Incorporating Resilience Factors Into the Interpersonal Theory of Suicide: The Role of Hope and Self-Forgiveness in an Older Adult Sample

Jennifer S. Cheavens, Kelly C. Cukrowicz, Ryan Hansen, Sean M. Mitchell

Research output: Contribution to journalArticlepeer-review

24 Scopus citations

Abstract

Objectives: The interpersonal theory of suicide posits that perceived burdensomeness and thwarted belongingness are risk factors for suicide ideation. To more comprehensively characterize this model, it is important to identify resilience factors. Forgiveness of oneself may attenuate the relation between perceived burdensomeness and suicide ideation. Similarly, hope might weaken the association between thwarted belongingness and suicide ideation. Method: We examined these relations cross-sectionally in a sample (N = 91) of older adults after including symptoms of depression and demographic variables in the models. Results: Self-forgiveness moderated the relation between perceived burdensomeness and suicide ideation. Hope did not moderate the relation between thwarted belongingness and suicide ideation. Conclusions: These findings suggest that including resilience factors (i.e., self-forgiveness) in models of suicide ideation may result in better identification of those most at risk for suicide and may allow for more precise intervention targets.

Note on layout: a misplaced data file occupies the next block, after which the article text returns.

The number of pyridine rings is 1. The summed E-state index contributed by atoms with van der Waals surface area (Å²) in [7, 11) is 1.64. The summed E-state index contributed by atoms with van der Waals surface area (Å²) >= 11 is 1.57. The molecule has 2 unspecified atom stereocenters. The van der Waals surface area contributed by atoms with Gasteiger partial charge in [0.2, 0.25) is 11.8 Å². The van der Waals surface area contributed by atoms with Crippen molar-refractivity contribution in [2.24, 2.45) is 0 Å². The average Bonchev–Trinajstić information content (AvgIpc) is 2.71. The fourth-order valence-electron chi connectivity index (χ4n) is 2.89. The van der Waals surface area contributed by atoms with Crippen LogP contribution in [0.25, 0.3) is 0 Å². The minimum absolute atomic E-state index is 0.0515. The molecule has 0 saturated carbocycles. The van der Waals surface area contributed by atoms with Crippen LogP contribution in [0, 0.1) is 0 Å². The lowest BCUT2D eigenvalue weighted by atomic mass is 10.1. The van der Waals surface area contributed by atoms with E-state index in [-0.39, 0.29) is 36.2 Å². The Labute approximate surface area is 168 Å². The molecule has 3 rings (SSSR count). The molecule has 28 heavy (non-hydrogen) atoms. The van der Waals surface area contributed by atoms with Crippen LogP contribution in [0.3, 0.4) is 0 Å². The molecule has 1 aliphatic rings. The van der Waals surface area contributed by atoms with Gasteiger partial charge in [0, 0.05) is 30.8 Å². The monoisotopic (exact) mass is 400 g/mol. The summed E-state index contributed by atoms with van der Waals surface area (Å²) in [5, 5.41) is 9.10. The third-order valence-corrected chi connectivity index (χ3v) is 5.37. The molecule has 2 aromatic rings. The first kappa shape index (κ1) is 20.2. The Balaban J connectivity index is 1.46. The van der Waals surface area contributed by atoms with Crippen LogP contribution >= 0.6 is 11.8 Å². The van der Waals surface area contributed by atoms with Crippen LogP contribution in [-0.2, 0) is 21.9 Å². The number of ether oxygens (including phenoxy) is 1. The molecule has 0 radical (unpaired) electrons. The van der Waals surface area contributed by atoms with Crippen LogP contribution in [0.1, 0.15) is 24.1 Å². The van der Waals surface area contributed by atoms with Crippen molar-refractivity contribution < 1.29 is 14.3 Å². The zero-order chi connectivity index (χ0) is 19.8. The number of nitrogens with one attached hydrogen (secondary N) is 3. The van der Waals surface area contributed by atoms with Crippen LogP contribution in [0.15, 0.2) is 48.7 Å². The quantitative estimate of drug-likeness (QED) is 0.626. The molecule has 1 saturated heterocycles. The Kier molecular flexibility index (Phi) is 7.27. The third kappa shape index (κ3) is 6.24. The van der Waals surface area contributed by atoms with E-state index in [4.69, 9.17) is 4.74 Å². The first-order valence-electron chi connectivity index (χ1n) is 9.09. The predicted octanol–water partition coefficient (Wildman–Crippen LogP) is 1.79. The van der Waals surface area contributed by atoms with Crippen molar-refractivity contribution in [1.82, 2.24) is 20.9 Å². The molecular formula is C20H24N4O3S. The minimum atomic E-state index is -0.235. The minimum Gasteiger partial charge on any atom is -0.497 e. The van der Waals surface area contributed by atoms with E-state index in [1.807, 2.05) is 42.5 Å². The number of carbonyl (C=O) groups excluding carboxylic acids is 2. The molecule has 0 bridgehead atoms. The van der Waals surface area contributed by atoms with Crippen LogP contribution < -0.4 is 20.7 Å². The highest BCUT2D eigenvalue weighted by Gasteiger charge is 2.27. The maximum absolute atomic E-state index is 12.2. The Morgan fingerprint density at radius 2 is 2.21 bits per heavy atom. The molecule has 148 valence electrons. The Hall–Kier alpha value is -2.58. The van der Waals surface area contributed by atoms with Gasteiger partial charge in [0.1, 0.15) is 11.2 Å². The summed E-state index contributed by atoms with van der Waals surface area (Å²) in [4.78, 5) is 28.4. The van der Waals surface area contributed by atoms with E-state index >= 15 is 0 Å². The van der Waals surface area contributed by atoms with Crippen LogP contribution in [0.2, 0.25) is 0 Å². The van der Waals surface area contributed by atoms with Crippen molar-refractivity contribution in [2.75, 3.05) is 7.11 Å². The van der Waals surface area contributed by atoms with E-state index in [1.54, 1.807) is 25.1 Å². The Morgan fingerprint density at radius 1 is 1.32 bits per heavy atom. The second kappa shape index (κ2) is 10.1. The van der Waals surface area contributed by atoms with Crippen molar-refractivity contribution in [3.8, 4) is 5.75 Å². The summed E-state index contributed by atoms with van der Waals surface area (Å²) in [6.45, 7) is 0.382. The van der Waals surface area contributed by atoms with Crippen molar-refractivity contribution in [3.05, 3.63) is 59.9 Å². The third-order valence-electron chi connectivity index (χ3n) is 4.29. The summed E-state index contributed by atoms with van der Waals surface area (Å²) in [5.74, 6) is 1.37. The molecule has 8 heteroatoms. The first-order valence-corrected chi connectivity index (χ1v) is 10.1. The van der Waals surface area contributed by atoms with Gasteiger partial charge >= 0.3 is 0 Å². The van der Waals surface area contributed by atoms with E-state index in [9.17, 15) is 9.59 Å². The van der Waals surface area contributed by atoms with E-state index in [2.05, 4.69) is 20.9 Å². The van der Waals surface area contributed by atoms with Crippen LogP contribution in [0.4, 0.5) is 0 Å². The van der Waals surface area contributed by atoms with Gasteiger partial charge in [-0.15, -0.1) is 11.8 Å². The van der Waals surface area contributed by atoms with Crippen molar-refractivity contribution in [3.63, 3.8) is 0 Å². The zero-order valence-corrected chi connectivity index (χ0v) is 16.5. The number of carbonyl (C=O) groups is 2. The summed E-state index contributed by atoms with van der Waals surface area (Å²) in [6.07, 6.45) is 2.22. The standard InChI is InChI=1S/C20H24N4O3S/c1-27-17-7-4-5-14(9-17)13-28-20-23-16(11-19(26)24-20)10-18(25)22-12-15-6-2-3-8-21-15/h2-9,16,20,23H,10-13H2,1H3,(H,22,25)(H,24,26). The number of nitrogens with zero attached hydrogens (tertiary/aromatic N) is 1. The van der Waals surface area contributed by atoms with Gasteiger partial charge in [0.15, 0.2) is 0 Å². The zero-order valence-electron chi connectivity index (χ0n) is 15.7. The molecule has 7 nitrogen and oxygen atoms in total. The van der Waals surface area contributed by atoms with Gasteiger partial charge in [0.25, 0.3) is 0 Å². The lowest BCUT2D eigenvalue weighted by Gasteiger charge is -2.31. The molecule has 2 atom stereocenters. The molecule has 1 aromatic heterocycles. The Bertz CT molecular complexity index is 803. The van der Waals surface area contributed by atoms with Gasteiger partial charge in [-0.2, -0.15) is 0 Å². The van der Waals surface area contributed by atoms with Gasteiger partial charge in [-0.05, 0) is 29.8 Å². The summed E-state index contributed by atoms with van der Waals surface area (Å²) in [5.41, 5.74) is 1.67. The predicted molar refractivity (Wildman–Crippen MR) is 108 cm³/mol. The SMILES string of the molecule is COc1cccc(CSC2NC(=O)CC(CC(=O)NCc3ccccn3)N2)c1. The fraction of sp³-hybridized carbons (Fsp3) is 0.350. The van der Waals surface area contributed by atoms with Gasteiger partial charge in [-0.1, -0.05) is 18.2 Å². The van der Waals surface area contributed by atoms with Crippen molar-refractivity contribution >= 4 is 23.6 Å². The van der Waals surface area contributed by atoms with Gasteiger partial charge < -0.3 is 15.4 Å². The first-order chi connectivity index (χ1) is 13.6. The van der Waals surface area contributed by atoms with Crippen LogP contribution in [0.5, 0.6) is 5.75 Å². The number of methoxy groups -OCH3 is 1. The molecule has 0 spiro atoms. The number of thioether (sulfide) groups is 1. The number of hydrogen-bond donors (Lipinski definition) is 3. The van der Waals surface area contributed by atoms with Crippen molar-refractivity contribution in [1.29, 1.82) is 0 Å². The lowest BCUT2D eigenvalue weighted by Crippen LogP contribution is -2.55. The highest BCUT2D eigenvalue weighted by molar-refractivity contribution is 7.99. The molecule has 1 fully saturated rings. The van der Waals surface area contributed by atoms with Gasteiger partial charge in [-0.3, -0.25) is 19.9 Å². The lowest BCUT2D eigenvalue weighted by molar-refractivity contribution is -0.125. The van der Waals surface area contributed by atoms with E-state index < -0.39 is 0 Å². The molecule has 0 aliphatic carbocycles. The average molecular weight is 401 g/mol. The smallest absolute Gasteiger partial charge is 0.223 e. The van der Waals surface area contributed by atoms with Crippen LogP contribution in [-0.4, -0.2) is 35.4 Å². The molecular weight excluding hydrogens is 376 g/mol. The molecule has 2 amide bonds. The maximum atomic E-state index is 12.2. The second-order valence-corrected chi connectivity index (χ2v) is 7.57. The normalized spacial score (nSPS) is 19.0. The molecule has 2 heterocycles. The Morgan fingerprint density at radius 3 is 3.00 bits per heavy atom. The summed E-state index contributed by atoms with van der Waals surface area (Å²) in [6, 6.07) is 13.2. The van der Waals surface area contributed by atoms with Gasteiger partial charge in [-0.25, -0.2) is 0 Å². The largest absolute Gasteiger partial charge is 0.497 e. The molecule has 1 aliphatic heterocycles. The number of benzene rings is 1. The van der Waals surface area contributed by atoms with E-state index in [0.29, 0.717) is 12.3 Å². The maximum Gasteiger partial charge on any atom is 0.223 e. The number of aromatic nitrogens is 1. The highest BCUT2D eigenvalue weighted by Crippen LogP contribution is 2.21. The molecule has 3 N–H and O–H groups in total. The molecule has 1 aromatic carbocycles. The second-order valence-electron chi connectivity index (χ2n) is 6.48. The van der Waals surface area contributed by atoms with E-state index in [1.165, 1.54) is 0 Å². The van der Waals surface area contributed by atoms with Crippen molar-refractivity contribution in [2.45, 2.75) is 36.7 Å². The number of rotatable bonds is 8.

Original languageEnglish
Pages (from-to)58-69
Number of pages12
JournalJournal of Clinical Psychology
Volume72
Issue number1
DOIs
StatePublished - Jan 1 2016

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